The star of “It’s always sunny in Philadelphia” was more of an NFL and hockey person, but that changed when he watched a soccer documentary about Diego Maradona.
“I looked at this little man who was a magician, I just never saw an athlete do what that man was able to do with the football,” McElhenney recalls of the man widely considered to be one of the world’s greatest players ever .
But it was Maradona’s successor – Lionel Messi – who ended McElhenney’s love for the beautiful game.
“I had a friend say, ‘You think that guy’s magic? I know of another little man who’s playing now, who’s doing exactly what Madonna did, except he’s doing it at the highest level for a longer period of time.’
“Of course it was Messi.”
McElhenney began to take more interest in soccer, although he admits he struggled with the concept of promotion and relegation.
“It’s amazing how many times I’ve had to explain this system in the last year and a half to wide-eyed, surprised Americans who have never heard anything like it, and to be fair, I was one of them.”
McElhenney loved the concept that a team could rise from nothing to the pinnacle of a sport by virtue of their performances.
“That was really the impetus for the whole thing,” says McElhenney on buying Wrexham.
“It just turned my wheels as a great story, what a great opportunity to take a storied club with a rich history that maybe isn’t successful at the level they should be and to invest in them.
“Not only in them, but in the community itself and to see if we can bring them back to their glory in a way that you can’t do in American sports.”
A fourth-round FA Cup tie was not the only unexpected experience for McElhenney – in December, he and Reynolds met King Charles III and Camilla, the Queen Consort.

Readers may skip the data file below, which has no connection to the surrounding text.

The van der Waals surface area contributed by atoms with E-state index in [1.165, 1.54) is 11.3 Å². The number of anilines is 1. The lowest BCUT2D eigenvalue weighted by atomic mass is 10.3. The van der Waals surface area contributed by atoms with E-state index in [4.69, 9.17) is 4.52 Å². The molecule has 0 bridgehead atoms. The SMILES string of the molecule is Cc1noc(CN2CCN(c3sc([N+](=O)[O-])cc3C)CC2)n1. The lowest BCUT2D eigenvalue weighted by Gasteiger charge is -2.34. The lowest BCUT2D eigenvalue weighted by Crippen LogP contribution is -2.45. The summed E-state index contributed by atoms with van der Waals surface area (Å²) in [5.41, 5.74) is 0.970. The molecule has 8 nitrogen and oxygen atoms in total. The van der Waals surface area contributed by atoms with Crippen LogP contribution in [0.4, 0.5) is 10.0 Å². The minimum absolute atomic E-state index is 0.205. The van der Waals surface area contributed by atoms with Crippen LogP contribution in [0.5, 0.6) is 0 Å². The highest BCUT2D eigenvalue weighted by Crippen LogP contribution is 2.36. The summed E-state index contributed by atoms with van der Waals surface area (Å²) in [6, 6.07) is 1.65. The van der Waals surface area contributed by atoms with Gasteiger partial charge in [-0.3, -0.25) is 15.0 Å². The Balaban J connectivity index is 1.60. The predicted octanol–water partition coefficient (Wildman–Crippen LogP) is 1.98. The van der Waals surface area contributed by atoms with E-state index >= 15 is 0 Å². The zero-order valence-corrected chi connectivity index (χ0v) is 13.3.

The British monarch visited Wrexham to commemorate the granting of “city status” as part of Queen Elizabeth II’s Platinum Jubilee celebrations earlier this year.
As part of the royal visit, Charles and Camilla visited the Racehorse Ground – the world’s oldest stadium according to Guinness World Records and the home of AFC Wrexham – and shared a moment with the two actors on the pitch.
“I wasn’t planning to go in December, but when the king calls you to come, you get on a plane and you come,” McElhenney recalled.
“His Majesty made a joke that I thought was really funny about me and Her Majesty, the Queen Consort, being really curious and curious about the ladies’ team, about what we were doing with the stadiums.
“We talked for over an hour, and I just did not expect that at all. It was, it was truly an honor and something I will cherish forever.”
McElhenney and Reynolds have clearly been on quite a journey. A second series of Welcome to Wrexham is due for release later this year and with an ambition to reach the Premier League, there is much more in store for the pair.
But first Sunday’s game against Sheffield United.
“I went to visit last summer and it’s a beautiful town full of wonderful people, they couldn’t have been more welcoming,” smiles McElhenney.
“But they, of course, now the enemy … I’m sharpening my blade for the blades,” a reference to United’s nickname, which is a nod to Sheffield – once the steel-making capital of the world.